I will not call myself a "water and drought" expert, but I have a whole lot more knowledge and experience in it than you. I've learned from experts over a period of more than 40 years. I'm not ignoring anything scientific, but will likely be ignoring any additional posts on the subject. Disassociating water supply from the discussion of drought is so far from logic that it would seem like my words have no affect here.

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Last edited by Sierra Lady on Sat Dec 24, 2016 2:40 am, edited 2 times in total.

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 Post subject: Re: It's Official: Brown Declares a Drought!
PostPosted: Sat Dec 24, 2016 2:27 am 
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Rodger's Ridge
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Duplicate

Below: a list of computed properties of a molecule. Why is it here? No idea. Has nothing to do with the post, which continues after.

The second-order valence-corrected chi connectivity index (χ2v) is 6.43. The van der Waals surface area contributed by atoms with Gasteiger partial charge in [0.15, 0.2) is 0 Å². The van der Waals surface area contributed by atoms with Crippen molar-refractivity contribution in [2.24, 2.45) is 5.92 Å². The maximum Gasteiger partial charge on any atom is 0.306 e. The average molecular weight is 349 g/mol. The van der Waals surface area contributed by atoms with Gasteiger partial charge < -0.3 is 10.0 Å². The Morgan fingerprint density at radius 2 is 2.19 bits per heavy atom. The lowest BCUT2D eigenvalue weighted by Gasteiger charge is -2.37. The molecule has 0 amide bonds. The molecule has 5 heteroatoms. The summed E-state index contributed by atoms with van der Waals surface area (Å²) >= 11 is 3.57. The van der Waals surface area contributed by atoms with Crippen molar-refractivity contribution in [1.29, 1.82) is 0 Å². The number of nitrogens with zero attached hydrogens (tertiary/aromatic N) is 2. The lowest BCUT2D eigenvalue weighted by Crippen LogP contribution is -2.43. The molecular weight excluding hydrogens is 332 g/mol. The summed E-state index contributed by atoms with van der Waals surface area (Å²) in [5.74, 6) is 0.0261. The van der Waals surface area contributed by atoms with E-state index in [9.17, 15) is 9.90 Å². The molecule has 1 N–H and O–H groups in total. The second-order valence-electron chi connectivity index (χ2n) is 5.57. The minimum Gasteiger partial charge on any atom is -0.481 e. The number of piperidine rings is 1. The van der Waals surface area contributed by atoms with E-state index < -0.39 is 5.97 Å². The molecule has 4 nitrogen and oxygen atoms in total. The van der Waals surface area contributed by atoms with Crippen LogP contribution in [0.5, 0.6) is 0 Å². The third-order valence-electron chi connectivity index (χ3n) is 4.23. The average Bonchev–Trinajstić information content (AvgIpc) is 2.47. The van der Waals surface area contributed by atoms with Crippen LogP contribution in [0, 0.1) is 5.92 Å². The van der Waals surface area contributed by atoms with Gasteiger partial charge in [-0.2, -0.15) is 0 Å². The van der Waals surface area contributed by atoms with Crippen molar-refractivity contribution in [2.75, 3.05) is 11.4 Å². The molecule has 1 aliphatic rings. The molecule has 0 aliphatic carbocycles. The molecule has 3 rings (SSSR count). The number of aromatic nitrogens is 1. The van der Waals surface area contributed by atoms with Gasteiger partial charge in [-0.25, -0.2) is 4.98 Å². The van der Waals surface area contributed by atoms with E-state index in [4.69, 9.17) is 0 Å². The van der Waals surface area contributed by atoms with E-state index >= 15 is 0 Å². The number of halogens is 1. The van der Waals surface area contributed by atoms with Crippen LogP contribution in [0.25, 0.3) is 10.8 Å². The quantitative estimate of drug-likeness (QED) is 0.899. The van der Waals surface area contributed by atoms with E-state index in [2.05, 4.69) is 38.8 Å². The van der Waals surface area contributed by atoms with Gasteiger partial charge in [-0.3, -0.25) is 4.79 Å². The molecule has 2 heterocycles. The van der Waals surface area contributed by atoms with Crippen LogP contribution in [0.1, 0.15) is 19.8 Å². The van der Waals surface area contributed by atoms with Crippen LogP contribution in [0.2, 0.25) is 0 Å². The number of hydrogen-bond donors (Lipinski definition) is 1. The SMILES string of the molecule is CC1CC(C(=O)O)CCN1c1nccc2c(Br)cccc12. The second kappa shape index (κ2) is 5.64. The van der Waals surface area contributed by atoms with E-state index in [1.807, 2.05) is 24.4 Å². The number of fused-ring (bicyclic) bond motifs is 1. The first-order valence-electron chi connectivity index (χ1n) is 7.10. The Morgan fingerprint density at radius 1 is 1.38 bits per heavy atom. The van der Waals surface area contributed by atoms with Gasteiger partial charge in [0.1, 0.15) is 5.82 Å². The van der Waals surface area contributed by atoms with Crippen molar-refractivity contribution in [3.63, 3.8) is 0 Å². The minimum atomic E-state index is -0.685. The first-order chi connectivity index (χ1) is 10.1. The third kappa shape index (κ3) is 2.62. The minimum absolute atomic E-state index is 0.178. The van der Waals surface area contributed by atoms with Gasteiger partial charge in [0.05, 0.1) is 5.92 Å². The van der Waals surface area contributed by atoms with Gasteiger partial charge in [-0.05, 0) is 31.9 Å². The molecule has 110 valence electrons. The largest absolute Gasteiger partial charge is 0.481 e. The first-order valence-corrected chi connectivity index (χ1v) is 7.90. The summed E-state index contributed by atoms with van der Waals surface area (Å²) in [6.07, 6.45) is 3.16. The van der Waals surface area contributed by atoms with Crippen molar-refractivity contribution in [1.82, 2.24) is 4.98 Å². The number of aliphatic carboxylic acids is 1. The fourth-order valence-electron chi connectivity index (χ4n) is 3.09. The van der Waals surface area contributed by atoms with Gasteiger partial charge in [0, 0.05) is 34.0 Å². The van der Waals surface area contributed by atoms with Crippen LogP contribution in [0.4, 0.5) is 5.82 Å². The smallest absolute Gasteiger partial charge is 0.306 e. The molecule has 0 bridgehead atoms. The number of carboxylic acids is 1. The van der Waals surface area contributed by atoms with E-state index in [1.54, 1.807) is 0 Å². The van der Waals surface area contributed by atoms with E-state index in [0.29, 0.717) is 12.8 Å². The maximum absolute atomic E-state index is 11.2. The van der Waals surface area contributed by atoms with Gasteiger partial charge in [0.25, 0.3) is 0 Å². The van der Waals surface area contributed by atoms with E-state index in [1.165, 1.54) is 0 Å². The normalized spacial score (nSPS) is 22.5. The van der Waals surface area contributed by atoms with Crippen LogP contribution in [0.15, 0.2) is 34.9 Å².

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Last edited by Sierra Lady on Sat Dec 24, 2016 2:37 am, edited 1 time in total.

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 Post subject: Re: It's Official: Brown Declares a Drought!
PostPosted: Sat Dec 24, 2016 2:35 am 
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Rodger's Ridge
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.

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 Post subject: Re: It's Official: Brown Declares a Drought!
PostPosted: Sat Dec 24, 2016 10:25 am 
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Kiwi Flat
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While it may seem like youre spitting in the wind here I think most of us enjoy reading it even if we dont stick our beak in. /mixed metaphors.

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 Post subject: Re: It's Official: Brown Declares a Drought!
PostPosted: Sat Dec 24, 2016 3:46 pm 
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Rodger's Ridge
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In the news today:

Steady rain since the beginning of October has pulled 30% of the state — almost all areas of Northern California — out of drought conditions, according to National Weather Service and U.S. Drought Monitor reports.